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Sympathy for the devil?

Long-but-rich ‘Judas’ is bold, provocative



The Last Days of Judas Iscariot, gay news, Washington Blade
The Last Days of Judas Iscariot, gay news, Washington Blade

The cast of ‘The Last Days of Judas Iscariot.’ (Photo by Melissa Blackall; courtesy Round House)

‘The Last Days of Judas Iscariot’

Through June 14

Forum Theatre

Round House Theatre Silver Spring

8641 Colesville Road, Silver Spring, MD



Judas Iscariot: a name synonymous with betrayal.

Judas, of course, was the disciple who sold out Christ for 30 pieces of silver. Whether he did it for the cash or because he wanted to set off a rebellion against the occupying Roman army is debatable. Either way, he’s never been a popular guy.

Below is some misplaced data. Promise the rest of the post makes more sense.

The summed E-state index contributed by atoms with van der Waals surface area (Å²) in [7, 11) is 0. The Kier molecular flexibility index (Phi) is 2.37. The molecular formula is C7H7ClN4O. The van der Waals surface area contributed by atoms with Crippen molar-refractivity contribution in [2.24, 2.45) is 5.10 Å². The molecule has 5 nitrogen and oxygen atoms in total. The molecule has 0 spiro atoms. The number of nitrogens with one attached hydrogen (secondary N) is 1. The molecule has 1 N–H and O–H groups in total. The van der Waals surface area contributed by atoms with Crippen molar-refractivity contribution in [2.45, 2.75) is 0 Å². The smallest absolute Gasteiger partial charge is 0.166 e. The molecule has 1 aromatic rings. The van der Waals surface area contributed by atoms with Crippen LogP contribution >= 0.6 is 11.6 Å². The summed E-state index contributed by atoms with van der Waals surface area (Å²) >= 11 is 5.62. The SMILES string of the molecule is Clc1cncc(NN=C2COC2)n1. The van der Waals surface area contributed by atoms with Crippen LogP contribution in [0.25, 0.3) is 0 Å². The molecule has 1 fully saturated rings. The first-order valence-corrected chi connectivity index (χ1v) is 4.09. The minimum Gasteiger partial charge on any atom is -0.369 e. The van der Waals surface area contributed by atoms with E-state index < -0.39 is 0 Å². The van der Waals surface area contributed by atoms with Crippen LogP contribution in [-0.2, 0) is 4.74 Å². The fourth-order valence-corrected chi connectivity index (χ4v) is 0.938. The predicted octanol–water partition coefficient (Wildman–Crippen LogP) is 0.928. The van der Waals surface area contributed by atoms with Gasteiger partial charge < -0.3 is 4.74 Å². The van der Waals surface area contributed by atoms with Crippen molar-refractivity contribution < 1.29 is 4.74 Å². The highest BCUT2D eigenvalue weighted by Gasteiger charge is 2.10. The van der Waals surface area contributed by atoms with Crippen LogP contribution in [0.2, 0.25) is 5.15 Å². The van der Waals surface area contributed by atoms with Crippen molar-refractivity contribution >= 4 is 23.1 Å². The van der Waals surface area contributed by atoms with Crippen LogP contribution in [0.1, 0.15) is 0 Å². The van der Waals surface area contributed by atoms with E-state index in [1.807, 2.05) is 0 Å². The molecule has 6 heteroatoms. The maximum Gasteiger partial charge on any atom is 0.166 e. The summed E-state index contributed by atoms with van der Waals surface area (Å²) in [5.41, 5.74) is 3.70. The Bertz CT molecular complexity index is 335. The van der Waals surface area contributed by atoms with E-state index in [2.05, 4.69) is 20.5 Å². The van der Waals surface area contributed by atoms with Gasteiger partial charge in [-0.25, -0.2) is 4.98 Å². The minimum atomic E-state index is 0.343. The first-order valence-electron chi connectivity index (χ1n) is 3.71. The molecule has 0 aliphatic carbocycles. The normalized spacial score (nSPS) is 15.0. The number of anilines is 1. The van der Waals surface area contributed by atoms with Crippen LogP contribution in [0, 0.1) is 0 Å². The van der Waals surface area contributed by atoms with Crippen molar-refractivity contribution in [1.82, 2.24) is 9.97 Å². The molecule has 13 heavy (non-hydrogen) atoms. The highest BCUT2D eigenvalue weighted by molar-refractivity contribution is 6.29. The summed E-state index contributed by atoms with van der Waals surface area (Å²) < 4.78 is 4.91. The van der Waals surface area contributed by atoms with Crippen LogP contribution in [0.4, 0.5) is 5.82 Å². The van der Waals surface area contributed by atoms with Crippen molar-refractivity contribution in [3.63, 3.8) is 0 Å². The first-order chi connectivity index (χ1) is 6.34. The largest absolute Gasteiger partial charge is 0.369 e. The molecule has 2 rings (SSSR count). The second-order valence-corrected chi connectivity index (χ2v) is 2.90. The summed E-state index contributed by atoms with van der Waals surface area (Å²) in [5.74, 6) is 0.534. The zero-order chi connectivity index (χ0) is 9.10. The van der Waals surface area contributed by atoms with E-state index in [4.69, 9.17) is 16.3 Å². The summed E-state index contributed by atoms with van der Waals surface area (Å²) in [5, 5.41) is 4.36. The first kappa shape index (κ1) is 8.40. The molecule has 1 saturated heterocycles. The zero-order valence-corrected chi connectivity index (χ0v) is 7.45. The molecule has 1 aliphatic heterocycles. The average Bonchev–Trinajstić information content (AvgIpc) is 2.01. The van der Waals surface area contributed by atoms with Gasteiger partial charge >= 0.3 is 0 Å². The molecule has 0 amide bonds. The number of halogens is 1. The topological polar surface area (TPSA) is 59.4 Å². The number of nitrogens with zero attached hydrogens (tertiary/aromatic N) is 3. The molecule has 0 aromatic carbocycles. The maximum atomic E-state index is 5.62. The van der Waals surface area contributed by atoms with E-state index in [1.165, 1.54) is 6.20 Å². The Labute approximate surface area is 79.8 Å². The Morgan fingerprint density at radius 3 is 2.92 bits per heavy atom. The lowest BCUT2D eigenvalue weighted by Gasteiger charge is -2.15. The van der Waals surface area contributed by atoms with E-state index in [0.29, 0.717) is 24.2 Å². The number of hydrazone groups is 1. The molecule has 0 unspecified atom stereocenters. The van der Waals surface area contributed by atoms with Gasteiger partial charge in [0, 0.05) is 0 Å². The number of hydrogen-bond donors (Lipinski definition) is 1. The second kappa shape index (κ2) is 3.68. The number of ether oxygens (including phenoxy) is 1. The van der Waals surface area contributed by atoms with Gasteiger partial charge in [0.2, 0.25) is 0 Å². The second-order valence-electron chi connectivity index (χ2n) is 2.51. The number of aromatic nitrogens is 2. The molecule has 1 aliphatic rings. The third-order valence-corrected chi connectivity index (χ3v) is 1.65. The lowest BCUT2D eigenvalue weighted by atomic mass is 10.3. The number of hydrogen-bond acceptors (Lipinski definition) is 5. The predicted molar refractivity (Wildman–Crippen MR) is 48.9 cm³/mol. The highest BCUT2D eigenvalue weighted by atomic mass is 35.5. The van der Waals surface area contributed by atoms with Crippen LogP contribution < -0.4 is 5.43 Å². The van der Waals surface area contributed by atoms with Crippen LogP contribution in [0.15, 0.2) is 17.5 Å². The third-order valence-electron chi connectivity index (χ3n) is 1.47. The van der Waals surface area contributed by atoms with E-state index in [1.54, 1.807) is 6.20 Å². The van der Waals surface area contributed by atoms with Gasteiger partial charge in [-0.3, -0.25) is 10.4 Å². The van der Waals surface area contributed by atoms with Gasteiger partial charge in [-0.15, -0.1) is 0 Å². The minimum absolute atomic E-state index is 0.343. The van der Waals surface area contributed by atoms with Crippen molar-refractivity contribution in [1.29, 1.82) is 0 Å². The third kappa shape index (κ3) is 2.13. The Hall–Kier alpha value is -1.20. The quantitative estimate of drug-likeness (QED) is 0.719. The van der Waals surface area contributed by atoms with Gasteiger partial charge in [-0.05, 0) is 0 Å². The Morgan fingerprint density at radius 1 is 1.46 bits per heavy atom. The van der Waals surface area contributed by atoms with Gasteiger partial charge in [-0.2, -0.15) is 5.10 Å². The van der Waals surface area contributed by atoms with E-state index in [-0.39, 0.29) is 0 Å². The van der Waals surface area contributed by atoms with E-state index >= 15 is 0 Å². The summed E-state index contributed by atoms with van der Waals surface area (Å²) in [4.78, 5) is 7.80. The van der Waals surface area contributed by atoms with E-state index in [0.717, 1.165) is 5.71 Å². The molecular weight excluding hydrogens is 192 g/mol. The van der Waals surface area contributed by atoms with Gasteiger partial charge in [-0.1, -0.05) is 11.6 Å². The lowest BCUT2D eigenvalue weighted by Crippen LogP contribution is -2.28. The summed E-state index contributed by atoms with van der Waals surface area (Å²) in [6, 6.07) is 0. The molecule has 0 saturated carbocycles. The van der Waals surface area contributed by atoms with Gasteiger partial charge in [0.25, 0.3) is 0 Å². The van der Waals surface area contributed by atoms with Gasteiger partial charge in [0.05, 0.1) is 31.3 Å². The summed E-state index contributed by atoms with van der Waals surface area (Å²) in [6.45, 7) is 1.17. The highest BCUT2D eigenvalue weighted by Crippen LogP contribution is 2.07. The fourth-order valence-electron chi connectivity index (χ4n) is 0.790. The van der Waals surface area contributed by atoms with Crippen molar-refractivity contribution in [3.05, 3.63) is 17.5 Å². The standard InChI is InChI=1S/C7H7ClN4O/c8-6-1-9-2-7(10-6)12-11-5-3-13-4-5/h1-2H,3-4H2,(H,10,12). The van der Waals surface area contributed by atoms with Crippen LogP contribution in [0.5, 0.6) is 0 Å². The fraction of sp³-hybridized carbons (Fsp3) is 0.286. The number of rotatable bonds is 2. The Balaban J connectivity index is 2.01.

In Stephen Adly Guirgis’ darkly comic “The Last Days of Judas Iscariot” (now at Forum Theatre), the follower-turned-traitor’s motives, character and possibilities of redemption are all put on trial. Set in a corner of purgatory called Hope, the proceedings are presided over by bigoted Judge Littlefield (Brian Hemmingsen) assisted by his callow bailiff (Thony Mena). The action pits tough and sexy Fabiana Aziza Cunningham (Julie Garner), a non-believing defense attorney who’s arguing that god’s mercy mandates her client’s release from eternal damnation, against oily prosecuting attorney Yusef El-Fayoumy (Scott McCormick) whom the judge simply addresses as Mr. El Fajita. The colorful litany of witnesses — a veritable who’s who of Biblical and historical types — include Mary Magdalene (Nora Achrati), Saint Peter (Eric Porter), a naughty Mother Teresa (Achrati again), Saint Monica from the hood (Alina Collins Maldonado) and a self-satisfied Sigmund Freud (Jesse Terrill).